These days it seems to take a village to produce a musical. There are over two dozen producers listed on the credit page for A Gentleman’s Guide To Love & Murder whose National Tour just landed at the Ahmanson Theatre for a few weeks. I’m not sure I’ve ever seen that many producers associated with one show before. I guess the days of solo producers such as David Merrick and maybe even Cameron Mackintosh are long past. I must admit in this latest case it has made a big difference in the show. I saw the pre-Broadway tryout at San Diego’s Old Globe Theatre a few years ago and was not impressed. I was surprised that the show went to Broadway, more surprised when it didn’t close quickly and really shocked when it won the Tony Award for Best Musical. Even though the amazing Jefferson Mays is not in the touring cast, the show is so much better now than it was originally. Evidently much money was spent upgrading the show from its original outing at The Hartford Stage and The Old Globe to its Broadway debut. Aaron Rhyne’s detailed projection design is one major improvement and is nearly a show unto itself. Alexander Dodge’s scenic design looks and feels a lot less cramped than it did at The Old Globe. Linda Cho’s costumes are still sumptuous and Philip S. Rosenberg’s lighting is luscious.
If you ever saw the 1949 British comedy Kind Hearts and Coronets, which starred Alec Guinness as eight varied members of a titled British family being bumped off one after another as a disinherited relative schemes his way to a title and a castle, you’ll recognize the plot. Just add 20 songs (by Robert L. Freedman and Steven Lutvak), bright colors and a tongue-in-cheek book by Freedman and you get A Gentleman’s Guide.
Tresnjak’s direction keeps the madcap merriment bubbling along pleasantly. The cast is appealing and able farceurs with strong singing voices. The show is still a bit problematic in that seven of the deaths take place in Act One leaving Act Two with a lot of extra padding and an extended silly slapstick dinner scene that causes the mind to wander back over the first act’s more joyous scenes.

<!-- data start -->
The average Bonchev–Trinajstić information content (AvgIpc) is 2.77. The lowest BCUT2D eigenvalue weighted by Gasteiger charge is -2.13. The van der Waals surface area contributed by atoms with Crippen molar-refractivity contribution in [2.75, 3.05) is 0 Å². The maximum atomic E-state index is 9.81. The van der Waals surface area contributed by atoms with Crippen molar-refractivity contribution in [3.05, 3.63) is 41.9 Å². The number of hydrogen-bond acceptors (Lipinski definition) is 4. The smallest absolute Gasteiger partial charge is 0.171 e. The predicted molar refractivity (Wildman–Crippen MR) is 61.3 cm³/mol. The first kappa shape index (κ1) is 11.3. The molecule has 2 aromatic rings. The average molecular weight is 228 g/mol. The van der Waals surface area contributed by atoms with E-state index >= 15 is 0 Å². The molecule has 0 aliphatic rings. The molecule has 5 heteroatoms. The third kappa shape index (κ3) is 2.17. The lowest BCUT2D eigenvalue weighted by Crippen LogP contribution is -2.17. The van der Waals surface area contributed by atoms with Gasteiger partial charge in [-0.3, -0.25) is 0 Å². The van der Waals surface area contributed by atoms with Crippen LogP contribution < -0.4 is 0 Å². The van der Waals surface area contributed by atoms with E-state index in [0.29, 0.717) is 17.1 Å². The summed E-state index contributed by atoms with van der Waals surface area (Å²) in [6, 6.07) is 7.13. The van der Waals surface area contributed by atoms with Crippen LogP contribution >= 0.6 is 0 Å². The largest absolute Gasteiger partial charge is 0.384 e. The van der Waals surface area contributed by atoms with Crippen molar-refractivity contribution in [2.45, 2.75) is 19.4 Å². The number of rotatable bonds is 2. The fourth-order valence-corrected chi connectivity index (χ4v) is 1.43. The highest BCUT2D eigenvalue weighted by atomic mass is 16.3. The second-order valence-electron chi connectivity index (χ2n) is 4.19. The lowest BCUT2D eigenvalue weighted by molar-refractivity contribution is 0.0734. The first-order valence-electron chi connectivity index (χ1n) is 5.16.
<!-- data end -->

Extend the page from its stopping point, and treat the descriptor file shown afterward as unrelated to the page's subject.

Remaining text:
Monty Navarro (Kevin Massey) has just buried his beloved mother when he receives a visit from her old friend Miss Shingle (Mary VanArsdel) who informs Monty of his true lineage. His mother was a D’Ysquith but when she married for love she was banished from her family and their fortune. Miss Shingle thinks it’s time for poor Monty to get his share and, prodded by his mistress Sibella’s (Kristen Beth Williams) monetary outlook on life, he sets out on a lethal quest. One by one he meets his estranged relatives (all played by John Rapson aided by his quick change artist dressers) and contributes to their early demise by vertigo, thin ice, bees, cannibals and sundry other deadly stratagems. Along the way he meets his beautiful cousin Phoebe (Adrienne Eller) who luckily is not ahead of him in the line of succession. He is free to fall in love with her instead of plotting her demise.
The score contains some fun numbers but you really won’t leave the theatre humming any of them. Tresnjak and his choreographer Peggy Hickey have staged some of them to really put across the campy fun. “Better With a Man” is a gay old frolic between Monty and his fey cousin Henry. “I’ve Decided to Marry You” is a door slamming love triangle delightfully performed by Massey, Williams and Eller. Massey is charming and unthreatening as Monty and carries the show easily. Williams makes a cunny little vixen, always looking her best in pink. Rapson delivers a lot of variations in playing all the D’Ysquiths. It’s a merry romp of a show.
Ahmanson Theatre, 135 N. Grand Ave. in Los Angeles. Ends May 1. Centertheatregroup.org or 213-972-4400.